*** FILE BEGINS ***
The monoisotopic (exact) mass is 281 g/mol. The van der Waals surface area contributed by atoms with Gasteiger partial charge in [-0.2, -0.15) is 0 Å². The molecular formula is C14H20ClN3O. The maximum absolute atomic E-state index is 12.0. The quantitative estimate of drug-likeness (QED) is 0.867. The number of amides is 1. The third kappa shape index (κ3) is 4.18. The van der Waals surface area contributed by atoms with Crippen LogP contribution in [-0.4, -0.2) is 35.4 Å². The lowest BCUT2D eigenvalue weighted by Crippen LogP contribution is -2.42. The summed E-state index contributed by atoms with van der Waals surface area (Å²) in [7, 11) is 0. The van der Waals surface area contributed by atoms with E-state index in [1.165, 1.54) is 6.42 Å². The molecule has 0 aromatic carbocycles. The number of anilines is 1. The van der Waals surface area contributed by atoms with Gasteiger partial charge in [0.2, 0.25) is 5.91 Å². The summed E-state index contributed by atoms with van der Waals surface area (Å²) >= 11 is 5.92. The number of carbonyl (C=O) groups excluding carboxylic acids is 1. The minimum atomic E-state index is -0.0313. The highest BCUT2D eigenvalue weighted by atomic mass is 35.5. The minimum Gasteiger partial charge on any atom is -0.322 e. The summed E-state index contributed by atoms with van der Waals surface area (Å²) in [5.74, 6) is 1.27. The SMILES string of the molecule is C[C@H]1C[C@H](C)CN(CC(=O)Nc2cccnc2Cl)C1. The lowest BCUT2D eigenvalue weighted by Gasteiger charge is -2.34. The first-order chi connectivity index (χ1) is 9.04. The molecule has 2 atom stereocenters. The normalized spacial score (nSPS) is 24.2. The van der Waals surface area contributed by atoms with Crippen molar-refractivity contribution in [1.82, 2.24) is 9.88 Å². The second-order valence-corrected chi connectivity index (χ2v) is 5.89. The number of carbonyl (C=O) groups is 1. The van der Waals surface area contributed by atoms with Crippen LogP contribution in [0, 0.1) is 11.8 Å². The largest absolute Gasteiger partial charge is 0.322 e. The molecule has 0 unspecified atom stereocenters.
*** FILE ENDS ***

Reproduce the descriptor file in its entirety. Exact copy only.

The monoisotopic (exact) mass is 281 g/mol. The van der Waals surface area contributed by atoms with Gasteiger partial charge in [-0.2, -0.15) is 0 Å². The molecular formula is C14H20ClN3O. The maximum absolute atomic E-state index is 12.0. The quantitative estimate of drug-likeness (QED) is 0.867. The number of amides is 1. The third kappa shape index (κ3) is 4.18. The van der Waals surface area contributed by atoms with Crippen LogP contribution in [-0.4, -0.2) is 35.4 Å². The lowest BCUT2D eigenvalue weighted by Crippen LogP contribution is -2.42. The summed E-state index contributed by atoms with van der Waals surface area (Å²) in [7, 11) is 0. The van der Waals surface area contributed by atoms with E-state index in [1.165, 1.54) is 6.42 Å². The molecule has 0 aromatic carbocycles. The number of anilines is 1. The van der Waals surface area contributed by atoms with Gasteiger partial charge in [0.2, 0.25) is 5.91 Å². The summed E-state index contributed by atoms with van der Waals surface area (Å²) >= 11 is 5.92. The number of carbonyl (C=O) groups excluding carboxylic acids is 1. The minimum atomic E-state index is -0.0313. The highest BCUT2D eigenvalue weighted by atomic mass is 35.5. The minimum Gasteiger partial charge on any atom is -0.322 e. The summed E-state index contributed by atoms with van der Waals surface area (Å²) in [5.74, 6) is 1.27. The SMILES string of the molecule is C[C@H]1C[C@H](C)CN(CC(=O)Nc2cccnc2Cl)C1. The lowest BCUT2D eigenvalue weighted by Gasteiger charge is -2.34. The first-order chi connectivity index (χ1) is 9.04. The molecule has 2 atom stereocenters. The normalized spacial score (nSPS) is 24.2. The van der Waals surface area contributed by atoms with Crippen molar-refractivity contribution in [1.82, 2.24) is 9.88 Å². The second-order valence-corrected chi connectivity index (χ2v) is 5.89. The number of carbonyl (C=O) groups is 1. The van der Waals surface area contributed by atoms with Crippen LogP contribution in [0, 0.1) is 11.8 Å². The largest absolute Gasteiger partial charge is 0.322 e. The molecule has 0 unspecified atom stereocenters.